At the same time, gardening itself was becoming professionalised. One of the key figures in this professionalisation was John Claudius Loudon (1783-1843) who also championed the parks movement. Loudon was a landscape gardener who published several influential encyclopaedias related to landscape architecture and design. He visited the Sheffield General Cemetery in May 1839 and went on to propose a similar general scheme for a ‘cemetery on hill ground’ in his 1843 publication ‘On the laying out, planting, and managing of cemeteries’. He believed that the best cemeteries could function as botanical gardens, sculpture galleries, places of leisure and education and should be conserved as public parks once burial plots were fully occupied.
In the later part of the century, the ‘lawn cemetery’ became the preferred design model for municipal cemeteries as its rows of grave plots and neatly aligned pathways were easier and cheaper to maintain.
Early Commercial Operation & Expanding the Cemetery
On opening, the Cemetery attracted crowds of visitors. However, as the initial construction costs were well above what was anticipated, its commercial viability was not guaranteed. A general economic downturn in Europe and America began in 1837, further increasing costs and uncertainty in operating the site. Artist Thomas Christopher Hofland (1777-1843) painted the cemetery in 1840. This was used as the basis for a promotional engraving.
William Chadwick had been appointed as the first Sexton, gatekeeper, gardener, and manager of the grounds. The Cemetery was popular with visitors, particularly with groups of young people in 1843. Visitors brought with them several problems such as vandalism to planting and monuments. This became worrying for both the long-term maintenance of the site and protecting its atmosphere as a place of reverie and reflection. In 1844, entry tickets were introduced. A security person was engaged to guard the site and Sunday admission was restricted to only those who were visiting graves.
The Cemetery, used as a burial space, was not proving as popular with Sheffield’s wealthy classes as had been hoped, and maintenance costs were increasing.
It took six years to sell the first one thousand private burials, even as prices were revised downwards. The cost of interment in the catacombs proved restrictive and unpopular at 5 pounds, 5 shillings and 0 pence, compared to a private grave which cost 1 pound, 10 shillings and 0 pence. Only ten were sold in the first decade. Common burials were those paid for privately, but in plots which were used for multiple interments. The business was helped substantially by pauper burials. These cost 5 shillings and were paid for by the Poor Law authorities.
The committee noted that there was some prejudice against the Cemetery because it was not consecrated. At the AGM of 1843, an initial plan was mooted to create a new consecrated area. In 1845, legislation changed requiring that pauper burials had to be in consecrated ground and so that aspect of the business was threatened. A special meeting was held on 29th August 1845 to approve the plan for expansion, for which an Act of Parliament was required. The Company also became incorporated at this time.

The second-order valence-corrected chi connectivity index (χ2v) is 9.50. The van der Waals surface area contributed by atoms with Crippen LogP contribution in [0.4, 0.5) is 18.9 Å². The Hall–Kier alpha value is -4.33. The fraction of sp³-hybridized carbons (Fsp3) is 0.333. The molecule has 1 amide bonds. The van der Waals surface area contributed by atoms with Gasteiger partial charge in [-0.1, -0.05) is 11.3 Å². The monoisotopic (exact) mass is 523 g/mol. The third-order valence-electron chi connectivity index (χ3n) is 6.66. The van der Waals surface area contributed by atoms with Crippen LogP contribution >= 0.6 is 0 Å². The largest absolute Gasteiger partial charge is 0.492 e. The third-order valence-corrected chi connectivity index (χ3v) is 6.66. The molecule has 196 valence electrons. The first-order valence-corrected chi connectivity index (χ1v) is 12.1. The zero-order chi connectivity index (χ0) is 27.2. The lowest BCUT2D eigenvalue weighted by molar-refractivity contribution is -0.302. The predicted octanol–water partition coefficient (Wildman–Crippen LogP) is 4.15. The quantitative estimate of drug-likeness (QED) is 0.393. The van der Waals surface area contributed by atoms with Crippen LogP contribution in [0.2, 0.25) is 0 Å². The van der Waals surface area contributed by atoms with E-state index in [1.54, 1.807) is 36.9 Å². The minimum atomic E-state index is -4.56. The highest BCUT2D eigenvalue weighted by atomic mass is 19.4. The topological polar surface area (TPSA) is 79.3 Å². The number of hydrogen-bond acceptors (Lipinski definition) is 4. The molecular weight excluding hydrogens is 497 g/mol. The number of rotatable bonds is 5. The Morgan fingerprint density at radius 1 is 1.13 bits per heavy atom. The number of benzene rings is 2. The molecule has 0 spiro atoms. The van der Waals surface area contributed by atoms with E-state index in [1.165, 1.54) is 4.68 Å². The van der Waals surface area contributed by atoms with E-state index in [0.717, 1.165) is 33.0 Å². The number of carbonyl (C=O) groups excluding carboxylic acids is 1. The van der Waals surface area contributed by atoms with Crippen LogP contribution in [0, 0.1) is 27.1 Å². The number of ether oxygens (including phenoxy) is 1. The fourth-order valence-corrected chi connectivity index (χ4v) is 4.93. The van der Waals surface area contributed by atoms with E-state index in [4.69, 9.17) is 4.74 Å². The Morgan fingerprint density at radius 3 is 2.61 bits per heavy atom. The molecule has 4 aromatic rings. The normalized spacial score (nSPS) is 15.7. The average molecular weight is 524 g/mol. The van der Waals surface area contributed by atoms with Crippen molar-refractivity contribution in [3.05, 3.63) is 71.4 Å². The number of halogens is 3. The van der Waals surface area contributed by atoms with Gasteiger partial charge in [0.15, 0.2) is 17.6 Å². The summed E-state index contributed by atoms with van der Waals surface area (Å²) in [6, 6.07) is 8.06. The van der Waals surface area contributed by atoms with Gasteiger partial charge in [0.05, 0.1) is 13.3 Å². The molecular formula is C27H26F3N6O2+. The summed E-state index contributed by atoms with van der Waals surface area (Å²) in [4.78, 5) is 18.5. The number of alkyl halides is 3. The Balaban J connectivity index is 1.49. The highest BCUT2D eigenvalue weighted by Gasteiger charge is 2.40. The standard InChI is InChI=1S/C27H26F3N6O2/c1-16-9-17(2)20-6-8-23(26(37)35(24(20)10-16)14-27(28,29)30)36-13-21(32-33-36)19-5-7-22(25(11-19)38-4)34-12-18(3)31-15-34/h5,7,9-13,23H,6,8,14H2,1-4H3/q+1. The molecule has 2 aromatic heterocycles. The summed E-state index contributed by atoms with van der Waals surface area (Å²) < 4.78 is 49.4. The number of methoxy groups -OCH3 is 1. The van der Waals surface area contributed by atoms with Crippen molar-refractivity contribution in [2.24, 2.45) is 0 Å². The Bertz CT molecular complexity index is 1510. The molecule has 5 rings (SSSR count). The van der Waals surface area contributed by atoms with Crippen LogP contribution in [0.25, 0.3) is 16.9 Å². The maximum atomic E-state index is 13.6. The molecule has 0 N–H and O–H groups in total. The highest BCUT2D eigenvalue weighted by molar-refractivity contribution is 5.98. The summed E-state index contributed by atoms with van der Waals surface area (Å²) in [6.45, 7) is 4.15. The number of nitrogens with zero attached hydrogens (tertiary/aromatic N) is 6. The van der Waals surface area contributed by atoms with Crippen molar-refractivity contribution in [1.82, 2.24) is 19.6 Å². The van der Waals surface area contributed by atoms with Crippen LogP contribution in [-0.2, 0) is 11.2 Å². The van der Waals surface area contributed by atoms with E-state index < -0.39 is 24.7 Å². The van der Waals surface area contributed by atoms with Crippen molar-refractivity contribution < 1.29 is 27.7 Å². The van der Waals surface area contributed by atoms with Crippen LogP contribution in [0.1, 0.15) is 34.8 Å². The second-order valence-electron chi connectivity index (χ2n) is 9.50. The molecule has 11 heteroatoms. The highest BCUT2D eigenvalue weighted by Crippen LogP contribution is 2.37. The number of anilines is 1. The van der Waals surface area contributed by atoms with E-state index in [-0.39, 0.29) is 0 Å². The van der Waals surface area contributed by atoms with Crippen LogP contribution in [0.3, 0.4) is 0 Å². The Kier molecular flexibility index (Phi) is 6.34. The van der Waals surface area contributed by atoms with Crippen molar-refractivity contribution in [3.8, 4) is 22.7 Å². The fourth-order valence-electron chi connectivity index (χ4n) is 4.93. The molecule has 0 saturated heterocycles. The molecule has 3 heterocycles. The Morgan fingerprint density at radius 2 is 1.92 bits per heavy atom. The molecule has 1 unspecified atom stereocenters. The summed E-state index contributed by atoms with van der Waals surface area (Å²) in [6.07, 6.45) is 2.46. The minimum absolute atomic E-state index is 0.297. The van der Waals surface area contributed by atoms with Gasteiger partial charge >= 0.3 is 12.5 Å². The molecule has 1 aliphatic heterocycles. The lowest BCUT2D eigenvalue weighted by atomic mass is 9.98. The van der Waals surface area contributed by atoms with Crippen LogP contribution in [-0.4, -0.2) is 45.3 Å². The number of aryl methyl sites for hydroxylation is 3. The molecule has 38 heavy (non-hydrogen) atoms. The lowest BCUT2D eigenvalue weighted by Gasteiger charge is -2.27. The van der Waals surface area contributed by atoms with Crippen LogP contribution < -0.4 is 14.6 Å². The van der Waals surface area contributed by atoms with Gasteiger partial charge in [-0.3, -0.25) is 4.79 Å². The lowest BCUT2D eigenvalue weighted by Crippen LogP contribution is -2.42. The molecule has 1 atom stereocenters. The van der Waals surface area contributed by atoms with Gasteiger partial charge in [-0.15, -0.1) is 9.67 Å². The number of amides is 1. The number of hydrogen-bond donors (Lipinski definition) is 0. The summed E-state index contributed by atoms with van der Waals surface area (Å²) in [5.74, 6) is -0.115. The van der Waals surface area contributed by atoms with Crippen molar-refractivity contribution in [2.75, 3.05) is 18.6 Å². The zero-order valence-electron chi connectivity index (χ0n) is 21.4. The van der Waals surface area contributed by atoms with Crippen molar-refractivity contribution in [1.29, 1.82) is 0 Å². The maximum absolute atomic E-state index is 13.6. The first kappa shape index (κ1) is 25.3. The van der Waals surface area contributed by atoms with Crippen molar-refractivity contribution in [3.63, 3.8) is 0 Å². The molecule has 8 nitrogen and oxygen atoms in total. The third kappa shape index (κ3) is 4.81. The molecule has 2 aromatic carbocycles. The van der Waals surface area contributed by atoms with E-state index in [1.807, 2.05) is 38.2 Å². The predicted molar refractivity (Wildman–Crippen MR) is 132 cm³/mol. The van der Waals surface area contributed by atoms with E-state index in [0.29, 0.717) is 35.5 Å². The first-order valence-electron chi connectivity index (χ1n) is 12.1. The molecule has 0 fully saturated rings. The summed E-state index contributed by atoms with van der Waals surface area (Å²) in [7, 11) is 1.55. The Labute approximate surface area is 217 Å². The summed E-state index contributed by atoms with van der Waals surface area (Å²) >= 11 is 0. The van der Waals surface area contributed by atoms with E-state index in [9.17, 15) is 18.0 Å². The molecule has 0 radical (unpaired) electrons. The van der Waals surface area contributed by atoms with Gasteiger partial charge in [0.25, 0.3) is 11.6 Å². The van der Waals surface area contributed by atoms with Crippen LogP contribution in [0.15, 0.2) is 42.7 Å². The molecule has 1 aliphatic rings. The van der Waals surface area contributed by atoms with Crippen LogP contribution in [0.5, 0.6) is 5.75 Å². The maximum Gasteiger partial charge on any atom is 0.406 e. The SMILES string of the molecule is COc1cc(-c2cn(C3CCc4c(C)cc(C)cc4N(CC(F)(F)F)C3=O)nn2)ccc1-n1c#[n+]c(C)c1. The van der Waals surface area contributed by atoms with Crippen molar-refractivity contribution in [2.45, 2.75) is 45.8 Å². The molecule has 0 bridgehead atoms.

Anglican Chapel Design by William Flockton (1804-1864)
Following economic and social challenges, the General Cemetery was expanded to include a consecrated area in the late 1840s. Prominent local architect William Flockton designed the Anglican chapel. Robert Marnock proposed the landscape and planting scheme.
The Anglican area of the Cemetery was built on around 7½ acres of land to the east of the Nonconformist area. Additional land was purchased and fundraising from local landowners was required to improve the access lane which would become Cemetery Road. The original perimeter wall of the Nonconformist area marked the boundary with the new Anglican area and became known as ‘ The Dissenters Wall’
Locally renowned architect, William Flockton, was appointed to design and construct the Anglican chapel. He chose to do so in a Neo-Gothic and ornamental style which created a striking contrast with the neoclassical style adopted by Worth. The spire was deliberately out of proportion to make it more visible within and beyond the site. The interior of the chapel was simpler, with flagstone floors, plain walls, and pine benches, accommodating around 200 people. The rest of the scheme, including entrance gates and perimeter walls was modest compared to the original Nonconformist area. Despite attempts to minimise expenditure, this phase cost £25,000 and Flockton could not be paid immediately.
The new area was consecrated, and the Anglican chapel was opened on the 27th of June 1850 by the then Archbishop of York. A special hymn was written by the Scottish-born, Sheffield-resident, hymn-writer, and poet James Montgomery (1771-1854).